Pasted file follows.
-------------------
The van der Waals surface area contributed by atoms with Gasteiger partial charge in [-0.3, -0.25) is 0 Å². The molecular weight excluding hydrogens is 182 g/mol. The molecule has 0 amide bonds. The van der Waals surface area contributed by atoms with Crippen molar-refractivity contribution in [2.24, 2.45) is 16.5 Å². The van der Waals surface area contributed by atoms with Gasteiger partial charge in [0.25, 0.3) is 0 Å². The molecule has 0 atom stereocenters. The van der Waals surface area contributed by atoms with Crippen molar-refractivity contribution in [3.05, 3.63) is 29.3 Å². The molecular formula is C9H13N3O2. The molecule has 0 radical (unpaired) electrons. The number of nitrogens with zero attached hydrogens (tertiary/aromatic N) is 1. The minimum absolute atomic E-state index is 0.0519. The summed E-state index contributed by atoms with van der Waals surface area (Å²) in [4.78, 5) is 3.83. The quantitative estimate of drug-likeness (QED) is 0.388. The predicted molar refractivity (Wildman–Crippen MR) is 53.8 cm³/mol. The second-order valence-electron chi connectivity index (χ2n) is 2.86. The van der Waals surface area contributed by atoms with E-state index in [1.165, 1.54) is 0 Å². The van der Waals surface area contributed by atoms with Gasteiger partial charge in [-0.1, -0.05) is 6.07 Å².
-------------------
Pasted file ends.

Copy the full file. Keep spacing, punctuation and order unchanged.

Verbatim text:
The van der Waals surface area contributed by atoms with Gasteiger partial charge in [-0.3, -0.25) is 0 Å². The molecular weight excluding hydrogens is 182 g/mol. The molecule has 0 amide bonds. The van der Waals surface area contributed by atoms with Crippen molar-refractivity contribution in [2.24, 2.45) is 16.5 Å². The van der Waals surface area contributed by atoms with Gasteiger partial charge in [0.25, 0.3) is 0 Å². The molecule has 0 atom stereocenters. The van der Waals surface area contributed by atoms with Crippen molar-refractivity contribution in [3.05, 3.63) is 29.3 Å². The molecular formula is C9H13N3O2. The molecule has 0 radical (unpaired) electrons. The number of nitrogens with zero attached hydrogens (tertiary/aromatic N) is 1. The minimum absolute atomic E-state index is 0.0519. The summed E-state index contributed by atoms with van der Waals surface area (Å²) in [4.78, 5) is 3.83. The quantitative estimate of drug-likeness (QED) is 0.388. The predicted molar refractivity (Wildman–Crippen MR) is 53.8 cm³/mol. The second-order valence-electron chi connectivity index (χ2n) is 2.86. The van der Waals surface area contributed by atoms with E-state index in [1.165, 1.54) is 0 Å². The van der Waals surface area contributed by atoms with Gasteiger partial charge in [-0.1, -0.05) is 6.07 Å².